Really excited to see the lineup on saturday,now everyone is eligible.Whatever way you look at it that will be a young starting 11.

  30. Matt TurveyMatt Turvey10-09-2012


    A lot of teams have eschewed the route of kids development simply because they believe the only way to progress is to get stuck on the treadmill of buying established players in order to progress.

    Of course, there are players who succeed who are both established and new but, as my article states, the fact that the financial losses may be significantly less on a youth player, or a younger player who has been purchased with a low fee and wages, is a solid indicator of how the board want the club to be run, ie on a solid financial footing.

  31. Matt TurveyMatt Turvey10-09-2012


    I think we would all be in agreement that the way that QPR have gone about dealings is very risky to say the least.

    Should the team suffer in terms of results and end up going down, their wage bill, reportedly already over 150% of turnover, could see them suffering a similar fate to other clubs that have gone down and not come back up.

    Some will point to Mittal and Fernandes as the difference at QPR but, all things being equal, they will have to make massive slashes in that wage bill if they are to balance FFP over the three or four years term it is measured.

  32. Matt TurveyMatt Turvey10-09-2012


    Age can obviously vary in terms of usefulness, but the 24 year line is something that is relevant because of the financial possibilities for loss – this is why most teams will offer new deals to players who don’t seem 100% ideal for the club but who are not total write offs either.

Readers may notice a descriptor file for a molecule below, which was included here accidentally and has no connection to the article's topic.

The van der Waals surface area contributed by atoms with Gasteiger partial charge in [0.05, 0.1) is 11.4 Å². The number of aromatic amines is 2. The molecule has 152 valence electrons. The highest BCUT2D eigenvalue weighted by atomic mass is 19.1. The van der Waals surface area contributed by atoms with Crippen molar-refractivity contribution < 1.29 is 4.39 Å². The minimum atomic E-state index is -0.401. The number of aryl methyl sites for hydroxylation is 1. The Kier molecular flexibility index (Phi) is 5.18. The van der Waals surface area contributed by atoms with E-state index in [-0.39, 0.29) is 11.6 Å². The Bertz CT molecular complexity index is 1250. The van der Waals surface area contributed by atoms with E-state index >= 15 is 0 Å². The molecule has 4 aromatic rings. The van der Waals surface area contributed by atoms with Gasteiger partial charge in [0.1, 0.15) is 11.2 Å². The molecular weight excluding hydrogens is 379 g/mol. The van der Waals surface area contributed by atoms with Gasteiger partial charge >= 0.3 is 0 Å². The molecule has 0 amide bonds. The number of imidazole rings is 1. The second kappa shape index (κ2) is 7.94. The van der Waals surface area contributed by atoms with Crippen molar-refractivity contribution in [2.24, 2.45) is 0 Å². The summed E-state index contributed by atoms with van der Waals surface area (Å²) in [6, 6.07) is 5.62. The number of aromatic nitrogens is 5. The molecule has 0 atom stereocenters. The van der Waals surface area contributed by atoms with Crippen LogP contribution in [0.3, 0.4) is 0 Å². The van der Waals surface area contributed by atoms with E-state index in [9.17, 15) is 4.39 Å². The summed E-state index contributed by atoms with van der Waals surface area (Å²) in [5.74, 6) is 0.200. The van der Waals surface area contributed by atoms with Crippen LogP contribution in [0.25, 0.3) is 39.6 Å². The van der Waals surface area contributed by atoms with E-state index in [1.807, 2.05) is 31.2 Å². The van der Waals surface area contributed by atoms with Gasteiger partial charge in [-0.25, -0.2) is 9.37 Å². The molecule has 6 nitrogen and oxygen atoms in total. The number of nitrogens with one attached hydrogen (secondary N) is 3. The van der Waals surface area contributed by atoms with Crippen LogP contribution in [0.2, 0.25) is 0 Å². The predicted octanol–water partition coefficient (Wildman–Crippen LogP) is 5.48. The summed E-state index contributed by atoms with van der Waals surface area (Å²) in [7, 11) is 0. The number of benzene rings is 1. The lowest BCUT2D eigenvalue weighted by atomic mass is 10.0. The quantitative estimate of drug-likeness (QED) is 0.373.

As for building a platform, it’s certainly the objective of Paul Lambert, but to suggest it might prove to get top four in as short a scale as you illustrate would be highly optimistic to say the least.

    Villa will progress from their recent places over the past two seasons, there is no doubt of that assuming things work, but a top four aim is wildly unrealistic in a couple of years.

    Depending on Villa’s performances this season – a top 12 finish being the aim – a top eight challenge may well be broadly feasible in three or four years.

    This isn’t mean to sound defeatist – quite the opposite – but whilst targeting winning every match is exactly what I would be saying, lining up the chance of a shot at the top four in the next few years is the last thing I would say if I was a manager.

    Why? Think about it logically – that’s some bar that you are setting and, whilst it could be seen as a sign of massive ambition, I would suggest it is more likely that we would fall short of the required level to get there.